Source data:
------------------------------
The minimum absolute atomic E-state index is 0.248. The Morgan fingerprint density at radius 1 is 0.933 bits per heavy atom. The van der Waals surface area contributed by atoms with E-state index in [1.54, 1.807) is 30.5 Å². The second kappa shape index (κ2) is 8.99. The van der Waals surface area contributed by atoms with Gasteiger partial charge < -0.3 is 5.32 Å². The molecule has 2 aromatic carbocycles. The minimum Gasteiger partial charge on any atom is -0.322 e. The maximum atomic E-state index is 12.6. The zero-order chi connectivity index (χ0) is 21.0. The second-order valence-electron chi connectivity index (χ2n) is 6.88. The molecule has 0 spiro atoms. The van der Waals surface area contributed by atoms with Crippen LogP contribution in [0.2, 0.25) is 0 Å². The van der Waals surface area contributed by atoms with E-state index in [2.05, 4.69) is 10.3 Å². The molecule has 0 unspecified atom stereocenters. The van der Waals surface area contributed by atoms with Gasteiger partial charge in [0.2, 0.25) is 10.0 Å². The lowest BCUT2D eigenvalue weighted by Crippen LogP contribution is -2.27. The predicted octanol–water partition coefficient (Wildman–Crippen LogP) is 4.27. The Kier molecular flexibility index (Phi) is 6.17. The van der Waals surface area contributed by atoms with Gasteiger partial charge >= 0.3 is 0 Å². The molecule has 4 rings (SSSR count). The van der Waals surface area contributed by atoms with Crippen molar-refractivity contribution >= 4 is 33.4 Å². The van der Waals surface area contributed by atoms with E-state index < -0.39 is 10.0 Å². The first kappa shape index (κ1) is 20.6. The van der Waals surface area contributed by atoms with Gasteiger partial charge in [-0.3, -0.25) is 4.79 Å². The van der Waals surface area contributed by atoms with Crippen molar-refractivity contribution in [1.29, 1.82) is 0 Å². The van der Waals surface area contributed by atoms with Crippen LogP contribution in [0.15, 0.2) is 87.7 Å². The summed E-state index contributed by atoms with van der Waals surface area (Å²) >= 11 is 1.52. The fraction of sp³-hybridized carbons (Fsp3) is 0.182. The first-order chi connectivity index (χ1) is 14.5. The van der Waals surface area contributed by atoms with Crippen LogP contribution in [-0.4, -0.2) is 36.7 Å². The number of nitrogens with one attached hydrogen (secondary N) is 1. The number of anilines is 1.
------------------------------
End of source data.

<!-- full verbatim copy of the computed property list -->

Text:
The minimum absolute atomic E-state index is 0.248. The Morgan fingerprint density at radius 1 is 0.933 bits per heavy atom. The van der Waals surface area contributed by atoms with E-state index in [1.54, 1.807) is 30.5 Å². The second kappa shape index (κ2) is 8.99. The van der Waals surface area contributed by atoms with Gasteiger partial charge < -0.3 is 5.32 Å². The molecule has 2 aromatic carbocycles. The minimum Gasteiger partial charge on any atom is -0.322 e. The maximum atomic E-state index is 12.6. The zero-order chi connectivity index (χ0) is 21.0. The second-order valence-electron chi connectivity index (χ2n) is 6.88. The molecule has 0 spiro atoms. The van der Waals surface area contributed by atoms with Crippen LogP contribution in [0.2, 0.25) is 0 Å². The van der Waals surface area contributed by atoms with E-state index in [2.05, 4.69) is 10.3 Å². The molecule has 0 unspecified atom stereocenters. The van der Waals surface area contributed by atoms with Gasteiger partial charge in [0.2, 0.25) is 10.0 Å². The lowest BCUT2D eigenvalue weighted by Crippen LogP contribution is -2.27. The predicted octanol–water partition coefficient (Wildman–Crippen LogP) is 4.27. The Kier molecular flexibility index (Phi) is 6.17. The van der Waals surface area contributed by atoms with Gasteiger partial charge >= 0.3 is 0 Å². The molecule has 4 rings (SSSR count). The van der Waals surface area contributed by atoms with Crippen molar-refractivity contribution >= 4 is 33.4 Å². The van der Waals surface area contributed by atoms with E-state index < -0.39 is 10.0 Å². The first kappa shape index (κ1) is 20.6. The van der Waals surface area contributed by atoms with Gasteiger partial charge in [-0.3, -0.25) is 4.79 Å². The van der Waals surface area contributed by atoms with Crippen molar-refractivity contribution in [1.29, 1.82) is 0 Å². The van der Waals surface area contributed by atoms with Crippen LogP contribution in [0.15, 0.2) is 87.7 Å². The summed E-state index contributed by atoms with van der Waals surface area (Å²) >= 11 is 1.52. The fraction of sp³-hybridized carbons (Fsp3) is 0.182. The first-order chi connectivity index (χ1) is 14.5. The van der Waals surface area contributed by atoms with Crippen LogP contribution in [-0.4, -0.2) is 36.7 Å². The number of nitrogens with one attached hydrogen (secondary N) is 1. The number of anilines is 1.